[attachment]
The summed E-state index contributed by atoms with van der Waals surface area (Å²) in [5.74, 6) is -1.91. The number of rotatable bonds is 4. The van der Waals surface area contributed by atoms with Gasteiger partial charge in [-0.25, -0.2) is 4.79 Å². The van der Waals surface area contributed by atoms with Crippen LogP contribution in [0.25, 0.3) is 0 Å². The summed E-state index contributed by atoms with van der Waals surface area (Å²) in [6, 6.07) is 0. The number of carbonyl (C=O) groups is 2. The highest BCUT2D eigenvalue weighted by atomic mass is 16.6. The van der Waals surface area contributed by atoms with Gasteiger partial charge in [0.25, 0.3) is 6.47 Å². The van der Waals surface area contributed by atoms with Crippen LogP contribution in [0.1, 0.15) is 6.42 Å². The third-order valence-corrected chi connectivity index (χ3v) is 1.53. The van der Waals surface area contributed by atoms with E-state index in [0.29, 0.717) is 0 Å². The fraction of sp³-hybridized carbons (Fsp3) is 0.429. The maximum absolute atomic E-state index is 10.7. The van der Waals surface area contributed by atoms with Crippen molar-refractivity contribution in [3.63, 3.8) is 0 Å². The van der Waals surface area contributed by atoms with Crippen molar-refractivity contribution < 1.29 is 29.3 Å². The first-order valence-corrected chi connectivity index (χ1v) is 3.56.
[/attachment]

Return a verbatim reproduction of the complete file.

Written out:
The summed E-state index contributed by atoms with van der Waals surface area (Å²) in [5.74, 6) is -1.91. The number of rotatable bonds is 4. The van der Waals surface area contributed by atoms with Gasteiger partial charge in [-0.25, -0.2) is 4.79 Å². The van der Waals surface area contributed by atoms with Crippen LogP contribution in [0.25, 0.3) is 0 Å². The summed E-state index contributed by atoms with van der Waals surface area (Å²) in [6, 6.07) is 0. The number of carbonyl (C=O) groups is 2. The highest BCUT2D eigenvalue weighted by atomic mass is 16.6. The van der Waals surface area contributed by atoms with Gasteiger partial charge in [0.25, 0.3) is 6.47 Å². The van der Waals surface area contributed by atoms with Crippen LogP contribution in [0.1, 0.15) is 6.42 Å². The third-order valence-corrected chi connectivity index (χ3v) is 1.53. The van der Waals surface area contributed by atoms with E-state index in [0.29, 0.717) is 0 Å². The fraction of sp³-hybridized carbons (Fsp3) is 0.429. The maximum absolute atomic E-state index is 10.7. The van der Waals surface area contributed by atoms with Crippen molar-refractivity contribution in [3.63, 3.8) is 0 Å². The van der Waals surface area contributed by atoms with Crippen molar-refractivity contribution < 1.29 is 29.3 Å². The first-order valence-corrected chi connectivity index (χ1v) is 3.56.